"It can be assumed that at this stage the use of such tools of conducting hybrid wars as PMCs, is more useful within the indeterminate status, rather than full-fledged mode of legal regulation of activity," suggests the director of the Center for Military and Political Journalism, Boris Rozhin. "And it is not known how the story of the "deanonimization" of Utkin-Wagner will affect the adoption of the law on the PMCs."

By the way, Wagner-Utkin and his group are not perceived by the Russian professionals from PMC as their colleagues. For example, Oleg Krinitsyn, who heads one of the most famous Russian PMCs, RSB-Group, explains: "Wagner's PMC is not a private military company, but a paramilitary organization without official status. And no standards and unwritten laws of PMCs are applicable to them." Meanwhile, it does not prevent Wagner's to perform the most delicate tasks in Syria and Ukraine. But the same RSB Group cannot be given a task in the Donbass: the professionals are afraid of losing their foreign contracts. At the same time, RBC Agency says that behind the scenes, Wagner Group is supervised by the GRU, which is unimaginable for RSB or Morgan Security. However, this may be a coincidence: the Wagner's base is located in the Krasnodar region on the Molkino farm literally side by side with a separate brigade of GRU. Just neighbors?

The growing use of mercenaries can be explained by the fact that their potential death will not cause any court processes, media reaction or social unrest.
"Paramilitary organization without legal status" is easy and simple to use in any environment. In late December, the Western media published photos of the Lebanese "Hezbollah" fighters, examining the battlefield in Aleppo. A closer look at camouflage of the "Lebanese" revealed stripes with inscriptions in pure Russian: "Bad", "Roger", etc. And on the sleeves there were recognizable chevrons of the "polite people" with machine gunners, stroking a cat. However, the Americans act in a similar manner, using a disguise of the Kurdish militia. And since we are talking about the Americans, a year ago, the US Air Force signed contracts with 15 PMCs to carry out "operations to combat global threats to national security" in the United States and abroad. The total amount of contracts is 975 million dollars. Term contracts expire in January 2025. And there's no legal framework for it is under discussion. At the same time the Americans have almost the most equipped and efficient army in the world, spending hundreds of billions of dollars on it, so why do they need the PMCs?

The fact that the war in Vietnam revealed a certain negative dependence: as soon as the soldiers begin to die en masse at some distant war, the people no longer trust the authorities. Russia has its own example: Afghanistan. While victims were comparatively few, the people kept silent. But as soon as the number of the victims reached thousands, the situation changed fundamentally. The Americans, it must be admitted, made proper conclusions first, beginning to engage not soldiers and officers, but the "wild geese" in the bloodiest conflicts. Who would be there to count how many of them were killed, and in general, how many of them flocked to the next hot spot? The military, however, would be calculated by their own bosses and meticulous human rights defenders.

"The loss of officers and soldiers in external operations will always be painfully perceived by public opinion which believes in the possibility of war without dead," writes in Politico Mr. Walter Bruyere-Ostels, researcher at the Sorbonne and one of the most influential French military experts. Relatives of dead soldiers file lawsuits against the government and win fabulous compensations, while nothing has been demanded for the death of a "wild goose" so far. Isn't that state of affairs beneficial to the state? "The growing use of mercenaries can be explained by the fact that their potential death will not cause any court processes, media reaction or social unrest." In addition, the use of PMCs is much cheaper than the army. "History shows that to solve the problems abroad it is easier to use volunteers rather than the military," Oleg Krinitsyn agrees with the French expert. "They can, if anything, be always disowned".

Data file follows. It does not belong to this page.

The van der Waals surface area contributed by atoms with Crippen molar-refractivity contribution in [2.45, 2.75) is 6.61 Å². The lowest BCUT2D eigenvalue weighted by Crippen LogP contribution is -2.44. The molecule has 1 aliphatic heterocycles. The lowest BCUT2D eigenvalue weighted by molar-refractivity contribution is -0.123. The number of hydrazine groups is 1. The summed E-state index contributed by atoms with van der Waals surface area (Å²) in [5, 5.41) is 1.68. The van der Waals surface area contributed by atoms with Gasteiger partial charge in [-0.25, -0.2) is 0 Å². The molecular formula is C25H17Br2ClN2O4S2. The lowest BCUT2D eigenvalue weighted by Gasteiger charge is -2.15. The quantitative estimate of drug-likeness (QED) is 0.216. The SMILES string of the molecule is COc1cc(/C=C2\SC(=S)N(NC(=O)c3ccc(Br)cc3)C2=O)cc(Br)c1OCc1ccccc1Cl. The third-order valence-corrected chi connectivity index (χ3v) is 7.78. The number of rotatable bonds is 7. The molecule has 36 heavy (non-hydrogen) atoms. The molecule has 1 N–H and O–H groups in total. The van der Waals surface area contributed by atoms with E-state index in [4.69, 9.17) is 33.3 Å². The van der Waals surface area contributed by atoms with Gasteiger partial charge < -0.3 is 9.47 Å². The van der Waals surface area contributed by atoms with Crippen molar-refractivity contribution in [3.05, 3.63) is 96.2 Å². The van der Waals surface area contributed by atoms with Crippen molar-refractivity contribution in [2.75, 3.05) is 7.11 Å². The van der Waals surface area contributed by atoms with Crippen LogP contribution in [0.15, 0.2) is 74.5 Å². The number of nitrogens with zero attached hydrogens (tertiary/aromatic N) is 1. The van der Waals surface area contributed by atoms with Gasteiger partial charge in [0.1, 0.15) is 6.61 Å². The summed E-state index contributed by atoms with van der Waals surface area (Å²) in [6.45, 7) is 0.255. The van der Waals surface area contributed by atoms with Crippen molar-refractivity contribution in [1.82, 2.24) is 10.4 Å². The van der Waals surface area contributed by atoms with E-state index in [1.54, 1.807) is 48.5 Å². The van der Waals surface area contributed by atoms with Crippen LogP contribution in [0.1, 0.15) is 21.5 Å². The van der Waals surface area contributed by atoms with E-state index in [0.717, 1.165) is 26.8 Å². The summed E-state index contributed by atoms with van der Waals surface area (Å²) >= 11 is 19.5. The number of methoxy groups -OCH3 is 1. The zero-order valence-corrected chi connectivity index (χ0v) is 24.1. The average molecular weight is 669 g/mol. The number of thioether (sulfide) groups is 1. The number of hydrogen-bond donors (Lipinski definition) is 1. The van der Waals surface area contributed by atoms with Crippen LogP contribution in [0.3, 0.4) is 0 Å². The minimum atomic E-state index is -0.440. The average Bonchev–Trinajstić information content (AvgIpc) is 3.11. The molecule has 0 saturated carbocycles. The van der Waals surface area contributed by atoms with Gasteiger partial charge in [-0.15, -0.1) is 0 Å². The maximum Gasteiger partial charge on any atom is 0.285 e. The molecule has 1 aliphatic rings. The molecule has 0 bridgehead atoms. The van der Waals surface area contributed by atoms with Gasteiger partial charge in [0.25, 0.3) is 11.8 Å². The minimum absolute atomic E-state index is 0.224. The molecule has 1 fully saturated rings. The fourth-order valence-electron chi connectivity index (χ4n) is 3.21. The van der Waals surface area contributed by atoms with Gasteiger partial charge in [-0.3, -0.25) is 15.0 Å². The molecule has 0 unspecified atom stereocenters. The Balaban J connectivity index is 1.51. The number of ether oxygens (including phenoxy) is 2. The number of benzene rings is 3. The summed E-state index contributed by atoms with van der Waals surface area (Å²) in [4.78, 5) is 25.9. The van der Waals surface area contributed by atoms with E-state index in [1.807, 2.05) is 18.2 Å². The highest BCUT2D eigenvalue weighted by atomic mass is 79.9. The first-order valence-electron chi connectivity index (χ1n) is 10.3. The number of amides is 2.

And there are some interesting things the French expert told about the legislative framework of mercenaries: it appears that in France, just as in Russia, there are laws for punishing mercenary activities. However, as Walter-Ostels Bruyere, noted, "they are used rather selectively", just as we have in Russia. For example, before Paris obliged the French shipowners to hire marines for protection against the pirates. If you want to be safe, recruit the military. But in 2014, they were allowed to use the PMCs instead of the military, though part of the French believe them to be "bandits and murderers." Doesn't it remind of something?

Homeless warriors

Probably it is still necessary to regulate the activities of private military companies somehow, but that doesn't actually mean a "civil" law. It can be done as in the United States. Over the ocean, the "wild goose" are traditionally under the control of Pentagon, namely the Central Command (USCENTCOM). At the same time, the Central Command counts its "soldiers of fortune" around the world. This is a relatively recent data: there are 43 781 "wild goose" operating worldwide and 17 564 of them are Americans. There's no separate count for the Russians, but together with other citizens of the CIS countries there are about 15 thousand people.

By the way, they say that the Russian "ihtamnety" soon will appear in Libya: at least, the rumors about the military support of the Libyan National Army of Field Marshal Khalifa Haftar by the Russians have been circulating for about a month.


There is a suspicion that the law on private military companies is lobbied by large Russian corporations in their own interests: the owners of many of them probably would like to get their own armies. However, as practice shows, those who wanted to create such armies have created them without waiting for the adoption of legislative base. For example, there is a Lukom-A department of LUKOIL. It showed up in Iraq  : its fighters are usually veterans of special services, in particular the famous Vympel, engaged in the protection of deposits and pipelines, delivery of goods and the escort.

Rumor has it that the enactment of the law on PMCs is profitable for those who would like doing this difficult business without an unnecessary contact with the security forces. It is known that the security forces today control almost all the issues related to the functioning of the PMCs. But if it is adopted by the relevant law, the effect of private military entities will determined by the legislation, and not interested members of the Interior Ministry, FSB, etc. Today, the vast majority of PMCs has "curators" in the power structures. For E.N.O.T. Corp and PMC MAR it is, presumably, the FSB, "Antiterror-Orel" and "RSB Group" are possibly supervised by the GRU, and the "Redoubt-Antiterror" is likely to have high patrons in the Ministry of Defense.